By Jack Cumming
Allow me a personal experience. The end of my marriage was devastating. I was in my early 40s, and that 22-year “marriage” had never worked. There I was … ALONE. That was hard. I can’t imagine what it must be to lose a loving spouse late in life. Many people seem to avoid thinking about that later life challenge. The thought of living isolated in a large, empty house, haunted by the past and memories of a lost spouse, fills me with dread. Almost everyone needs company.
In an earlier article, “Seminar Selling Snafu,” I wrote about a marketing event at the pseudonymous CCRC House of Bells. At that event, there was a marketing surprise when the speaker mentioned cohousing. It electrified the room. Suddenly, an audience, which lacked vibrancy, began to pepper the speaker with questions, not about House of Bells, but about cohousing. That was a wake-up moment.
It took me back to those devastating months after the last gasps of that long-dying marriage. I lived then in a large New York City apartment. After months of emotional ups and downs, mostly downs, I chanced on a young person looking for a place to live. I rented out a room to her, and she was soon joined by an equally young immigrant from France. That “Three’s Company” household stabilized me emotionally. I was no longer alone.
This came up again recently in conversation with a friend who lost his wife not long ago. He served as her caregiver during her illness. He noted that the surviving spouse was left all alone. Since cohousing was fresh on my mind, I mentioned that possibility and spoke of my time in New York.
Shortly after we spoke, my friend wrote:
I had not heard of this option before and I was slow to appreciate the possibilities. … There are probably several seniors, such as myself, who are living in a house meant for a family but who have become sole agers due to the death of a spouse. Many in this category (myself included) are in a position to sell their house and move almost anywhere if an attractive option presents itself.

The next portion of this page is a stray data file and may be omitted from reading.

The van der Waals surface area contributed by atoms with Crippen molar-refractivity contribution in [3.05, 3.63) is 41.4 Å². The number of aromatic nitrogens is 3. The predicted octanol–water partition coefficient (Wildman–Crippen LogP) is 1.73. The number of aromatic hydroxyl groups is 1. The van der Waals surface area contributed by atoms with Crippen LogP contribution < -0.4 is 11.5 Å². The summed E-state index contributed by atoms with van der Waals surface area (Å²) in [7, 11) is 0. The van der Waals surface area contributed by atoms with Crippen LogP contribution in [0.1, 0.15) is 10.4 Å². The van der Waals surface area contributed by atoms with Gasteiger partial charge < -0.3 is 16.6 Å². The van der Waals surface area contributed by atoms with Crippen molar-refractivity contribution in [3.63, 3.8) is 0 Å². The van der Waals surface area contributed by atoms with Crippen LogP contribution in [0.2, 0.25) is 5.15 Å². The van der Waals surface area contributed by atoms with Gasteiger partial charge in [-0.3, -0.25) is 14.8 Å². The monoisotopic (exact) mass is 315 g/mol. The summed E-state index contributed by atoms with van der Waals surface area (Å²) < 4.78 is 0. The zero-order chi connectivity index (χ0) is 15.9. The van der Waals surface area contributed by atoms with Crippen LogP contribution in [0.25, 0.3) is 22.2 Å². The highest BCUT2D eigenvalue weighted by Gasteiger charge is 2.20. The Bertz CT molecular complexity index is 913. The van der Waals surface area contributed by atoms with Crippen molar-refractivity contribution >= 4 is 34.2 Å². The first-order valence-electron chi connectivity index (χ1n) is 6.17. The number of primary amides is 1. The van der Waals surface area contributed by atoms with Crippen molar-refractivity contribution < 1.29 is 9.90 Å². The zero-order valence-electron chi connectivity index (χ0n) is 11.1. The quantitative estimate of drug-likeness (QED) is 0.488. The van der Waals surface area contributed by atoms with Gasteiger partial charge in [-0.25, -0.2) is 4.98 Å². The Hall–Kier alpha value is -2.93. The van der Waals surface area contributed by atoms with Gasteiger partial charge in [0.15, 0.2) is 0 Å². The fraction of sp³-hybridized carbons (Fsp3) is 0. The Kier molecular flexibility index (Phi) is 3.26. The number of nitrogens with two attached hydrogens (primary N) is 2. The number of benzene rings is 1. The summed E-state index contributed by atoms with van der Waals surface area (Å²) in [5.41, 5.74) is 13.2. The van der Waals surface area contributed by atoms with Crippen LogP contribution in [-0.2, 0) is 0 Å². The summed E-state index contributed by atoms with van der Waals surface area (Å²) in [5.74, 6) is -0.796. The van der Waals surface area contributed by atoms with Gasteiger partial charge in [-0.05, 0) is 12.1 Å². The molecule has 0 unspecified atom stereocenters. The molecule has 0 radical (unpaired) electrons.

Cohousing is emerging as an idea that appeals to many people, though the movement is still in its infancy, at least as it applies to older people. Sue Ronnenkamp, for instance, is a solo ager who has a successful cohousing experience which is related in a news article you can read by clicking here.
As I’ve learned more about cohousing, it’s evident that it can range from hippie communes to households like my New York City apartment. For older people, cohousing can range from friends deciding to live platonically together to the conceivable conversion of a large CCRC into a more cooperative-type undertaking.
Back to Marketing
That brings us back to House of Bells and the marketing event in which cohousing brought the audience to life. It reminded me that marketing doesn’t begin after the offering — product, contract, and services — are set. It’s hard to sell a weak product. The onus is on the development team to structure something that sells itself with no more than a nudge from the sales team.
House of Bells has long offered everything that I would want in a CCRC. Arguably, it has the best management in the area, capably in the hands of LCS. It has a Type A, care-inclusive contract (the gold standard for trustworthy CCRCs); it’s developing a private-rooms-only care center; and on and on. It’s the best. Still, the audience at the event was energized by something else. That calls for long and probing reflection.
Geriatrician Bill Thomas labels loneliness, helplessness, and boredom as the “three plagues of nursing homes.” We don’t have to limit those feelings to nursing homes. They apply to all of us of whatever age. No one wants to feel helpless and vulnerable. CCRCs thrived because they brought people together to alleviate those three plagues.